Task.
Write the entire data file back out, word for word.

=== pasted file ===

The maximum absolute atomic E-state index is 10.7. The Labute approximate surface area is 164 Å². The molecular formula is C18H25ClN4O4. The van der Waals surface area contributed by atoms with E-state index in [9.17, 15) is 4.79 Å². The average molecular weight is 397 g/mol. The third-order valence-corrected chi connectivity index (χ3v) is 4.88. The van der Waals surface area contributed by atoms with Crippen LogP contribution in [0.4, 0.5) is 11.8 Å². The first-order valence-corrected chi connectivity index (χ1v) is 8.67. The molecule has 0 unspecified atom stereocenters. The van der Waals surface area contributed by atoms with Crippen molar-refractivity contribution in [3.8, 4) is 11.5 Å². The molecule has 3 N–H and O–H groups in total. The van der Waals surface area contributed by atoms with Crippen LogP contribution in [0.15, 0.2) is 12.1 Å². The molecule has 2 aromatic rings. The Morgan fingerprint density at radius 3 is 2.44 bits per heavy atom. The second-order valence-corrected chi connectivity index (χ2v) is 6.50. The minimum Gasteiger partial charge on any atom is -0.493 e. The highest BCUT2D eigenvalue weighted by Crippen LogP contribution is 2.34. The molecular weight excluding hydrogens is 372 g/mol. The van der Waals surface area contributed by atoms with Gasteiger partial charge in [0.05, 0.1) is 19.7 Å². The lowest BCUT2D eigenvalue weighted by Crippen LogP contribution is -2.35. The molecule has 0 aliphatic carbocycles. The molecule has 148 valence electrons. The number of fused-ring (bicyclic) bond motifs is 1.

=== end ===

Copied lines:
The maximum absolute atomic E-state index is 10.7. The Labute approximate surface area is 164 Å². The molecular formula is C18H25ClN4O4. The van der Waals surface area contributed by atoms with E-state index in [9.17, 15) is 4.79 Å². The average molecular weight is 397 g/mol. The third-order valence-corrected chi connectivity index (χ3v) is 4.88. The van der Waals surface area contributed by atoms with Crippen LogP contribution in [0.4, 0.5) is 11.8 Å². The first-order valence-corrected chi connectivity index (χ1v) is 8.67. The molecule has 0 unspecified atom stereocenters. The van der Waals surface area contributed by atoms with Crippen molar-refractivity contribution in [3.8, 4) is 11.5 Å². The molecule has 3 N–H and O–H groups in total. The van der Waals surface area contributed by atoms with Crippen LogP contribution in [0.15, 0.2) is 12.1 Å². The molecule has 2 aromatic rings. The Morgan fingerprint density at radius 3 is 2.44 bits per heavy atom. The second-order valence-corrected chi connectivity index (χ2v) is 6.50. The minimum Gasteiger partial charge on any atom is -0.493 e. The highest BCUT2D eigenvalue weighted by Crippen LogP contribution is 2.34. The molecular weight excluding hydrogens is 372 g/mol. The van der Waals surface area contributed by atoms with Gasteiger partial charge in [0.05, 0.1) is 19.7 Å². The lowest BCUT2D eigenvalue weighted by Crippen LogP contribution is -2.35. The molecule has 0 aliphatic carbocycles. The molecule has 148 valence electrons. The number of fused-ring (bicyclic) bond motifs is 1.